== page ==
A while back I posted something about how the property engine calculates its values.  Figured I would post an update, since we've continued to refine the property engine, and we've continued to refine the documentation...

Calculation is a multi-step process:
Base value -> expression evaluation -> animations -> coercion -> final answer

Base value precedence
From most to least important (not all stages apply to all properties):

1. Local value – eg, <Button FontSize=”12”/>

2. TemplatedParent’s template – An element has a TemplatedParent if it was created from a template (FrameworkTemplate).  So when you search the TemplatedParent’s template, you’re searching the template that created you.  Within the parent template:
• WPF first looks for any applicable triggers (if more than one applies, the last trigger defined wins)
• If there are no applicable triggers for this property, the “template local value” is used

        <ControlTemplate x:Key="foo" TargetType="{Type Button}">
          <Button Name="button" FontSize="12"/>  <!—template local value-->
          <ControlTemplate.Triggers>
            <Trigger Property="IsMouseOver" Value="true">
              <Setter Property="FontSize" Value="14" TargetName="button"/>
            </Trigger>
          </ControlTemplate.Triggers>
        </ControlTemplate>

3. Implicit Style (Style property only) – For the Style property, WPF will look through resources for a style matching this element’s type.

    <Grid>
      <Grid.Resources>
        <Style x:Key="{Type Button}">
          <Setter Property="FontSize" Value="14"/>
        </Style>
      </Grid.Resources>
  
      <Button/>
    </Grid>

Because there’s no local value or parent template value for Button.Style, WPF searches through resources looking for an appropriate style.

The type must match exactly – a <MyButton> subclass will not implicitly use a style for Button.

The resource walk is not the same as FindResource(), style lookup is a subset.  The implicit style lookup will never look to the theme dictionary.  If the element being implicitly styled is not a subclass of Control, the implicit style lookup will not look beyond the templated parent’s template.  (This is so users do not accidentally style controls they don’t even realize exist – such as a DockPanel buried deep inside the template for Button)

4. Style triggers – If multiple triggers apply, the last one wins.

5. Template triggers – If the element has a template, and that template has applicable triggers, it’s applied here.  If multiple triggers apply, the last one wins.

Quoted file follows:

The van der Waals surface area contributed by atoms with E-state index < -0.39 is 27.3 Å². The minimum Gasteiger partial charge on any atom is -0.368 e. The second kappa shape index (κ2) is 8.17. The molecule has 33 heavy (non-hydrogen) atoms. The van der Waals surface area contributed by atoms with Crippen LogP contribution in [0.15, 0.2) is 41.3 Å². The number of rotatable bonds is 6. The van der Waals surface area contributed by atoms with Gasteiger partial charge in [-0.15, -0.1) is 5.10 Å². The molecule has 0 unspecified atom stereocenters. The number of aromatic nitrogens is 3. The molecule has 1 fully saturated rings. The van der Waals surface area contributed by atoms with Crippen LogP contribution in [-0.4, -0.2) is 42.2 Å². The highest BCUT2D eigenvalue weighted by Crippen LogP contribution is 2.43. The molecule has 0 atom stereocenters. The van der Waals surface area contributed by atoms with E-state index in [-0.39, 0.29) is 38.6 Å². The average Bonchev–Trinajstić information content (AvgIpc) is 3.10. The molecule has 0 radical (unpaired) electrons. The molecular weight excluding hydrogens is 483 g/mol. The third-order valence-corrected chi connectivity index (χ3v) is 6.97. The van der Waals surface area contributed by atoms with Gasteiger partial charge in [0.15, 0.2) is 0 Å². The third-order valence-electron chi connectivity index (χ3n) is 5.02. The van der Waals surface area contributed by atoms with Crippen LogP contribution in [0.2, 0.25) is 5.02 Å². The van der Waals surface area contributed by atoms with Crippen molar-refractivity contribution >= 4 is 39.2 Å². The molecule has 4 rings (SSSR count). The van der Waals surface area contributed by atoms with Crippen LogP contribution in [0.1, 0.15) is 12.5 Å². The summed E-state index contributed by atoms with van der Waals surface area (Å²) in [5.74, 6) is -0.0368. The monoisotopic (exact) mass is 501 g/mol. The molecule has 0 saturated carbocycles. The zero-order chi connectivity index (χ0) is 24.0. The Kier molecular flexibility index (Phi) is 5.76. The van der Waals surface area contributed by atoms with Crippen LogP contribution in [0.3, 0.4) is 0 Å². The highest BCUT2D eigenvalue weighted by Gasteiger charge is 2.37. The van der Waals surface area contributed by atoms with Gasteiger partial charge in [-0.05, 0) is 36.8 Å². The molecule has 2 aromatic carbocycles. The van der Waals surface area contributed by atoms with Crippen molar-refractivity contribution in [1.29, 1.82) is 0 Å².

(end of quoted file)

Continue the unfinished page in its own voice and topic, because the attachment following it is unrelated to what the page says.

<Button>
        <Button.Template>
          <ControlTemplate>
            <!-- insert template stuff here -->
            <ControlTemplate.Triggers>
              <Trigger Property="IsMouseOver" Value="true">
                <Setter Property="FontSize" Value="14"/>
              </Trigger>
            </ControlTemplate.Triggers>
          </Button.Template>
      </Button>

6. Style Setters – Any Setters in the style are applied here:

      <Button>
        <Button.Style>
          <Style x:Key="{Type Button}">
            <Setter Property="FontSize" Value="14"/>
          </Style>
        </Button.Style>
      </Button>

If there are multiple setters for the same property, last one wins.

7. DefaultStyle – Elements that support styling really have two styles, the Style property and the “default style”, which is found by searching theme resources for the value in the element’s DefaultStyleKey property.  (DefaultStyle is sometimes referred to as the “ThemeStyle”)  Within the style:
• WPF first looks for any applicable triggers (if more than one applies, the last trigger defined wins)
• If there are no applicable triggers for this property, the last <Setter> is used

8. Property inheritance – Look to your parent element and use its value.  (Unless your parent is using its default value, in which case this president’s stage will be considered to fail and the element will use its own default value, see next stage below)

WPF has more than one kind of parent, including logical tree parent and visual tree parent.  If the element has a logical tree parent, inheritance will use that, otherwise the visual tree parent is used.   There’s no multiple inheritance – if there is a logical parent but it doesn’t provide a value, the visual parent is not consulted.

The protected FrameworkElement.InheritanceBehavior property can be used to terminate the search prematurely by pretending the element has no parent.

9. Default value – the property’s PropertyMetadata.DefaultValue is used.  Like other property metadata, a specific element subclass can change its default value.  All properties are expected to have a DefaultValue of a valid type for that property.

Next -- expression evaluation, animations, and coercion